One crucial part of being a penetration tester, it is to make a readable, high level and technical reports. Another interesting side to sharing this online is to help others break into those machines, see how the author went ahead and broke in and finally get feedback and meet new people. With that in mind here is my Moria write up!
Moria is said to be an intermediate machine and it stays true to that, if you don't have a certain process to follow or refer to, you won't get the entry point.
You can get the machine from Vulnhub.
We first begin with a
netdiscover -i eth0 -r 192.168.156.0/24 in order to identify the location of the machine on the network. The vulnerable machine comes out to be on
192.168.156.130 and the attacking machine is on
After identifying its location, we proceed to
NMAP the box in a fast manner, using
-F which provides us with the ports 21, 22 and 80. In order to cover the whole machine, another scan is run using
-p- while discovering the service on port 80. On the landing page, we get an image with no other directions to go from. We run a
dirbuster in the background as well and go check the
The scan results prove that the only ports open are 21, 22 and 80. Knowing the services open, a heavier scan is conducted to try and get a point of injection using:
nmap -sC -sV -O -p 21,22,80 192.168.156.130
Nmap scan report for 192.168.156.130 Host is up (0.00030s latency). Not shown: 997 closed ports PORT STATE SERVICE VERSION 21/tcp open ftp vsftpd 2.0.8 or later 22/tcp open ssh OpenSSH 6.6.1 (protocol 2.0) | ssh-hostkey: | 2048 47:b5:ed:e3:f9:ad:96:88:c0:f2:83:23:7f:a3:d3:4f (RSA) | 256 85:cd:a2:d8:bb:85:f6:0f:4e:ae:8c:aa:73:52:ec:63 (ECDSA) |_ 256 b1:77:7e:08:b3:a0:84:f8:f4:5d:f9:8e:d5:85:b9:34 (ED25519) 80/tcp open http Apache httpd 2.4.6 ((CentOS) PHP/5.4.16) |_http-server-header: Apache/2.4.6 (CentOS) PHP/5.4.16 |_http-title: Gates of Moria MAC Address: 00:0C:29:0D:EE:A8 (VMware) Device type: general purpose Running: Linux 3.X|4.X OS CPE: cpe:/o:linux:linux_kernel:3 cpe:/o:linux:linux_kernel:4 OS details: Linux 3.2 - 4.9
In general, finding out that
FTP is open always results in juicy results. Trying to connect to that service, a greeting message for user Balrog gets displayed. Access wasn't possible since a password was needed. It looks apparent that the web service should point us somewhere in the right direction.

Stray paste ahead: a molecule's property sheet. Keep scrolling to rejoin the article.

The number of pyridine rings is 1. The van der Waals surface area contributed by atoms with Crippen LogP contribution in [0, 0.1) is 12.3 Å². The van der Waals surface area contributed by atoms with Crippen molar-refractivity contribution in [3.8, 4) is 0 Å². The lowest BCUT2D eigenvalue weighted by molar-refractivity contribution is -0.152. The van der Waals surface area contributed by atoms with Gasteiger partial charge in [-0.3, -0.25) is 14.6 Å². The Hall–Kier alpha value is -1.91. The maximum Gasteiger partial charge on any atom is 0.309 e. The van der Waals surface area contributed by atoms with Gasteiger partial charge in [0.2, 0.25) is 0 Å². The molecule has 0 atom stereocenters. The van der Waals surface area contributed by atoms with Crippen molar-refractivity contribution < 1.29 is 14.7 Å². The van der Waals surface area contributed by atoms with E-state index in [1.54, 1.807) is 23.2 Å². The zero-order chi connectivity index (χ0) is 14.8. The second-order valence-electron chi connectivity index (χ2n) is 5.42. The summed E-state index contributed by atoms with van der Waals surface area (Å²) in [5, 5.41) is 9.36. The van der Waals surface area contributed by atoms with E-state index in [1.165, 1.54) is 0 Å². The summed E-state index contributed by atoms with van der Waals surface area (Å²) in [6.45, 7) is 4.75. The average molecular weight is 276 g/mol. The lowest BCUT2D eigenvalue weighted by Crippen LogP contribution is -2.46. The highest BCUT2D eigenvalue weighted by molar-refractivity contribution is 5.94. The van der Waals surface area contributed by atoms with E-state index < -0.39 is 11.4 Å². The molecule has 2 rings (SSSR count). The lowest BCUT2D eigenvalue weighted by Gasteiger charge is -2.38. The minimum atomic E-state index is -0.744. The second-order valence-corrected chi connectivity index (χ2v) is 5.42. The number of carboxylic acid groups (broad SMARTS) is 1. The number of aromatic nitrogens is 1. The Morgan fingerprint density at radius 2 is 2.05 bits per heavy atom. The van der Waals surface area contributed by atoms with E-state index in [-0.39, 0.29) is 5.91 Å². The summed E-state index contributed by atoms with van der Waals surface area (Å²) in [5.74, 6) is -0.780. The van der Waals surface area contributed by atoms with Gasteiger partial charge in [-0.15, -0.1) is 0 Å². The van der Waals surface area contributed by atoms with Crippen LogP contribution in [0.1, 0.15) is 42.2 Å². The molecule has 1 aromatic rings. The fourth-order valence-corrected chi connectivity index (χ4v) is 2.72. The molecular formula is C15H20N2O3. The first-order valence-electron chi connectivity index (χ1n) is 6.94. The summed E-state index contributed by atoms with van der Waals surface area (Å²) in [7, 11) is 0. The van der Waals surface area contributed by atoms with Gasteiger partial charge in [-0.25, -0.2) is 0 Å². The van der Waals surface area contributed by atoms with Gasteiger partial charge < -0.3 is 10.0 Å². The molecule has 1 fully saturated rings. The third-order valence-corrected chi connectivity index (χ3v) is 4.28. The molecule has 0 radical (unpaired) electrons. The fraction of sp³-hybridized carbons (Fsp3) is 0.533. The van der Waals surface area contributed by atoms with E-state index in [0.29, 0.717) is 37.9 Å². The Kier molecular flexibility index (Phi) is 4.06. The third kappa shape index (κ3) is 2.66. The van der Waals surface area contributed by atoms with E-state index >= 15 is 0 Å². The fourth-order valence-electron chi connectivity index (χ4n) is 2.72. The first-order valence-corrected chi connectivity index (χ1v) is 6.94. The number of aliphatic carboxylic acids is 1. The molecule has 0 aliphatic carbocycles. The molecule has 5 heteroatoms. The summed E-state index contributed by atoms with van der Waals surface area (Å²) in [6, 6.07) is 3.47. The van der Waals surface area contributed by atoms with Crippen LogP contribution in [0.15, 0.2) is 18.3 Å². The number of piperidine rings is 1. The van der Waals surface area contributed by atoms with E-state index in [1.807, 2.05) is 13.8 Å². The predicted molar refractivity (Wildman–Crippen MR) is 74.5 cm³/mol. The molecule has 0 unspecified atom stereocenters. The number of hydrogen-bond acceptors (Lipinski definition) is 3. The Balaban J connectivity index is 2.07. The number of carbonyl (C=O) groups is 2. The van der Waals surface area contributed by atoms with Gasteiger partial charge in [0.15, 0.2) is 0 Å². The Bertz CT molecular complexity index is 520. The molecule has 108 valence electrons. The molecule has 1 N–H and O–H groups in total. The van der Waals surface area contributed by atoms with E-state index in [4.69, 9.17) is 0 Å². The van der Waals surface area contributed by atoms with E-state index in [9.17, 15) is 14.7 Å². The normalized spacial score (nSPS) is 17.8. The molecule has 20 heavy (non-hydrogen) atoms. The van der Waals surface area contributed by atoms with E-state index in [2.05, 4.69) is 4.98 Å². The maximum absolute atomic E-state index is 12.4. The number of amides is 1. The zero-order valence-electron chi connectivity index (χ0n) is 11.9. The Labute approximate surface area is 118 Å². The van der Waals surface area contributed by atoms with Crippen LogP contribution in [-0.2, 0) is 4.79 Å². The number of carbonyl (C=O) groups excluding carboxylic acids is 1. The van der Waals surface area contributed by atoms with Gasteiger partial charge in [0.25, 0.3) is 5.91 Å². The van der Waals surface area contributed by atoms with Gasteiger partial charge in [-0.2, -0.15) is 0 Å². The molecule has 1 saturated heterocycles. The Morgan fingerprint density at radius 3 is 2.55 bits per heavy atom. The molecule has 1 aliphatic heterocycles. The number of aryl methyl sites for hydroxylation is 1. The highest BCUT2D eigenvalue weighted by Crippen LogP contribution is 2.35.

Looking at the
dirbuster results, a directory under 5-6 layers is discovered with the following URL
http://192.168.156.130/w/h/i/s/p/e/r/the_abyss/ where random messages between prisoners are shown. A special message is
knock . Talking geeky, whispering happens on the network. Combining that with that message,
port knocking seems like a nice place to look at. The concept of
port knocking describes that in order to get access to a certain
closed port, a certain sequence needs to be done for it to open for the user.
To detect that knocking,
Wireshark is used. Following an intuition, and not doubting my senses, I thought of checking what would happen when refreshing that page. To my luck, some knocking occurs:
It's a repeating sequence! It goes from 77 to 57 and then repeats. Considering that this is more CTFy than any real life scenario, it hits me that those numbers can be an ASCII sequence. The numbers are in a very reasonable range for ASCII characters. After checking what those numbers were, the word
Mellon69 is found out.
Trying that password out in the
FTP service, access is granted!
Discovering the service, the only place where an upload can occur is on an ftp directory. That isn't much of a help if execution can't be triggered somehow. Knowing that, generally web directories are badly configured. Going to
/var/www/html allows us to see the files and directories on that server. A hidden directory is found!
Hashes .. Who doesn't like those. Trying to check those using online web services for hash cracking, 0 results are returned.
No wonder those hashes returned nothing! In order to get back the original password, I went ahead and created the following python script: https://github.com/ThunderSon/Moria1.1/blob/master/md5_cracker.py. It was the perfect opportunity to practice my python skills.
Passwords can be inter-used, meaning that multiple users have the same password. You can use `patator` to test out the users with the password. In the end, Ori with the corresponding password was able to give us access.
patator ssh_login host=192.168.156.130 user=FILE0 0=users.txt password=FILE1 1=pass.txt -x ignore:mesg='Authentication failed.'
/etc/passwd, it is apparent that Ori is the only existing user.
Checking out the home directory of Ori, a
.ssh folder pops out. That is a gem most of the times. This directory gets created by the SSH agent on the system while creating keys to access the system, or when someone authenticates using ssh with an unknown key to the host.
Checking the known hosts, we see the location of
127.0.0.1. Reading the public file to see if a user and a machine are appended at the end, we get
Ori@Prison which is not very helpful.
To avoid going down rabbit holes, the privilege checker is ran in order to try and identify weaknesses in the system. After having a quick look on the results, I mapped out the prison quickly. Normally, the master which is Balrog have keys to the chambers of the prisoners. Prisoners have no keys.
The story isn't the same, but it surely tells that one has access to the other. In this case, Ori is able to access root. Simply trying to ssh as root gives us access!
ssh -i id_rsa email@example.com
Root is down!
The author really showcased a prison in this machine. It was really fun to dive in and stepping into it. That final poem is a real gem as well. Abatchy has other write-ups for machines as well as an OSCP write up.
If you enjoyed my writing you can find me on Twitter as @7hunderson.